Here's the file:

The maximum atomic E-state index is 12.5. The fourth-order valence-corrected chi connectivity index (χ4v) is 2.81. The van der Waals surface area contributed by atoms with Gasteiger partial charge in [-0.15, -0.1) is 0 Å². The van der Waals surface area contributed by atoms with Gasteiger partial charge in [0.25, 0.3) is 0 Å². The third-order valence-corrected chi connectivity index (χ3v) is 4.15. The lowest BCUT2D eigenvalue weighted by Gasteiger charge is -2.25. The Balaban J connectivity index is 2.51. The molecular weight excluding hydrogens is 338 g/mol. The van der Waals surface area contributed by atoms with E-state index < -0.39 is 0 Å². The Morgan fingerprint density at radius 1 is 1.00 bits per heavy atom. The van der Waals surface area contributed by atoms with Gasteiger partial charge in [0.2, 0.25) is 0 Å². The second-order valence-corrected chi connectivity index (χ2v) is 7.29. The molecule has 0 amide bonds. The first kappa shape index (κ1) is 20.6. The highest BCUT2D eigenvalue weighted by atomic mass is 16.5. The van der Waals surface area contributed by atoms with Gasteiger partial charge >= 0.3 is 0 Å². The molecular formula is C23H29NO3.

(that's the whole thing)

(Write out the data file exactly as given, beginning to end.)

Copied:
The maximum atomic E-state index is 12.5. The fourth-order valence-corrected chi connectivity index (χ4v) is 2.81. The van der Waals surface area contributed by atoms with Gasteiger partial charge in [-0.15, -0.1) is 0 Å². The van der Waals surface area contributed by atoms with Gasteiger partial charge in [0.25, 0.3) is 0 Å². The third-order valence-corrected chi connectivity index (χ3v) is 4.15. The lowest BCUT2D eigenvalue weighted by Gasteiger charge is -2.25. The Balaban J connectivity index is 2.51. The molecular weight excluding hydrogens is 338 g/mol. The van der Waals surface area contributed by atoms with E-state index < -0.39 is 0 Å². The Morgan fingerprint density at radius 1 is 1.00 bits per heavy atom. The van der Waals surface area contributed by atoms with Gasteiger partial charge in [0.2, 0.25) is 0 Å². The second-order valence-corrected chi connectivity index (χ2v) is 7.29. The molecule has 0 amide bonds. The first kappa shape index (κ1) is 20.6. The highest BCUT2D eigenvalue weighted by atomic mass is 16.5. The van der Waals surface area contributed by atoms with Gasteiger partial charge >= 0.3 is 0 Å². The molecular formula is C23H29NO3.